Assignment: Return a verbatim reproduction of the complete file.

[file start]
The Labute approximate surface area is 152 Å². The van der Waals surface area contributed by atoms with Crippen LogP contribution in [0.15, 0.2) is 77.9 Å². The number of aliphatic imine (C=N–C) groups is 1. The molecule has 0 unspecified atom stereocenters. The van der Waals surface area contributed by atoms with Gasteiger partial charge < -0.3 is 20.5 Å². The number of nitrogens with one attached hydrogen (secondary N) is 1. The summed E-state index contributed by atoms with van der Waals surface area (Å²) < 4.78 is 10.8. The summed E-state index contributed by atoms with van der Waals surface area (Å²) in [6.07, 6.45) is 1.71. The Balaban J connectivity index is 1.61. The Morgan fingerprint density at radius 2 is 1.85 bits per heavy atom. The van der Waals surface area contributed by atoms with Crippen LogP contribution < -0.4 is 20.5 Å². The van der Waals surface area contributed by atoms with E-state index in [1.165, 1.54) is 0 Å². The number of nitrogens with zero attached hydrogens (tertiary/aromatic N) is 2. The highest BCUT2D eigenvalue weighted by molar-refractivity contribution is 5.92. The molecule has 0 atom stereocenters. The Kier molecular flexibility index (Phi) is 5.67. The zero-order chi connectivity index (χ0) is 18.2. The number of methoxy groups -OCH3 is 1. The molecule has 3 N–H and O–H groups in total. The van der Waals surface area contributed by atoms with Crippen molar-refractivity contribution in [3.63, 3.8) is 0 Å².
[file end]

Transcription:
The Labute approximate surface area is 152 Å². The van der Waals surface area contributed by atoms with Crippen LogP contribution in [0.15, 0.2) is 77.9 Å². The number of aliphatic imine (C=N–C) groups is 1. The molecule has 0 unspecified atom stereocenters. The van der Waals surface area contributed by atoms with Gasteiger partial charge < -0.3 is 20.5 Å². The number of nitrogens with one attached hydrogen (secondary N) is 1. The summed E-state index contributed by atoms with van der Waals surface area (Å²) < 4.78 is 10.8. The summed E-state index contributed by atoms with van der Waals surface area (Å²) in [6.07, 6.45) is 1.71. The Balaban J connectivity index is 1.61. The Morgan fingerprint density at radius 2 is 1.85 bits per heavy atom. The van der Waals surface area contributed by atoms with Crippen LogP contribution < -0.4 is 20.5 Å². The van der Waals surface area contributed by atoms with E-state index in [1.165, 1.54) is 0 Å². The number of nitrogens with zero attached hydrogens (tertiary/aromatic N) is 2. The highest BCUT2D eigenvalue weighted by molar-refractivity contribution is 5.92. The molecule has 0 atom stereocenters. The Kier molecular flexibility index (Phi) is 5.67. The zero-order chi connectivity index (χ0) is 18.2. The number of methoxy groups -OCH3 is 1. The molecule has 3 N–H and O–H groups in total. The van der Waals surface area contributed by atoms with Crippen molar-refractivity contribution in [3.63, 3.8) is 0 Å².